Arista's outlook for the fourth quarter was well below expectations due to a large cloud customer that put off orders.
What customer led to the Arista revenue shortfall is a closely held secret.
Arista's third quarter results were solid and ahead of expectations. The company reported non-GAAP third quarter earnings of $2.69 a share on revenue of $654.4 million. Wall Street was looking for third quarter non-GAAP earnings of $2.41 a share on revenue of $653.3 million.
And the came the fourth quarter outlook. Arista projected fourth quarter revenue of $540 million to $560 million compared to Wall Street estimates of $686.2 million.
Arista CEO Jayshree Ullal said the company saw a "sudden softening in Q4 with a specific cloud titan customer." Arista segments its customer base into enterprise and cloud titans. Ullal added that Microsoft and Facebook will represent more than 10% of revenue in 2019 and then spent the call saying that Microsoft wasn't responsible for the shortfall.
For calendar 2019, we do expect to have 2 customers that will be greater than 10% of our revenue, Microsoft and Facebook. In Q3, the cloud titan vertical segment remained our largest one. The modern enterprise segment is now consistently becoming our second largest with financials in third place and service provider and Tier 2 specialty cloud providers coming in at fourth and fifth place.
Arista isn't naming what cloud titan is cutting spending, but noted it wasn't Microsoft, which is more of a co-development partner, according to Ullal.
This particular cloud titan has not only given us a dramatic reduction for Q4 2019, but has given us a dramatic reduction for much of 2020. So unlike the other cloud Titans there is a pause on the come back and there is more consistent, we fully expect this particular cloud titan to reduce next year significantly.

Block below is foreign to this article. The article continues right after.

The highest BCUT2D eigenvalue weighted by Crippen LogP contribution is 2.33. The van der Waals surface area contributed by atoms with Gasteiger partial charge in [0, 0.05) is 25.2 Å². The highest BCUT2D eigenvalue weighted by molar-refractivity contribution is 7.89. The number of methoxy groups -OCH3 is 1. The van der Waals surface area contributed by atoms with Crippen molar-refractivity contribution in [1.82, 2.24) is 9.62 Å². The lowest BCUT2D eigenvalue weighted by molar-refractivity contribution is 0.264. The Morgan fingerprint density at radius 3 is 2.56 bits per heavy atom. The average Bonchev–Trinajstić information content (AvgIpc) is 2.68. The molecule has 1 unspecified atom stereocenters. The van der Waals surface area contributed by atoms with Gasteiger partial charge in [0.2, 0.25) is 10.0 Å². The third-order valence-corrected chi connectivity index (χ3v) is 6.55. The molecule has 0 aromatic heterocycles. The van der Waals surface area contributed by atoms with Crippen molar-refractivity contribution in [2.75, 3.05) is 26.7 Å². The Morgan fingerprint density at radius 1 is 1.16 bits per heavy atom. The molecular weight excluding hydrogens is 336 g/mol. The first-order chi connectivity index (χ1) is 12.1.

The upshot for Arista is that until it diversifies its customer base more it may be at the mercy of hyperscale players. If Arista wins a large contract it can take 6 to 12 months to see the financial gains.
Arista's move into campus networking, its CloudVision platform and enterprise gains can diversify its base.
One interesting note is that Arista operating chief Anshul Sadana said the company isn't losing this cloud titan business to another vendor. He said:
It's simply the demand has gone down, and we are very confident of our share when that demand comes back as well we collaborate with these customers.
Ullal said that cloud providers have buying cycles that range from 18 months to 3 years. The cloud vendor delaying spending is putting the brakes on server upgrades and that's hurting networking.
In the end, Arista's demand hiccup may just mean that the top cloud vendors are maturing and watching margins. Ullal said:
I think our strategy in is valid. I think their strategy that they want to invest has been very strong the last 4, 5 years. Perhaps the only change our to is that they're adding more process, more optimization, more care and feeding into their forecasting, more discipline, more hygiene, but I don't see any other change, I think, they continue to invest with scale.
All of the cloud titan customers have their own architecture and the choice of mix and identify gig choices they have made. This particular decision specific to only one titan to us.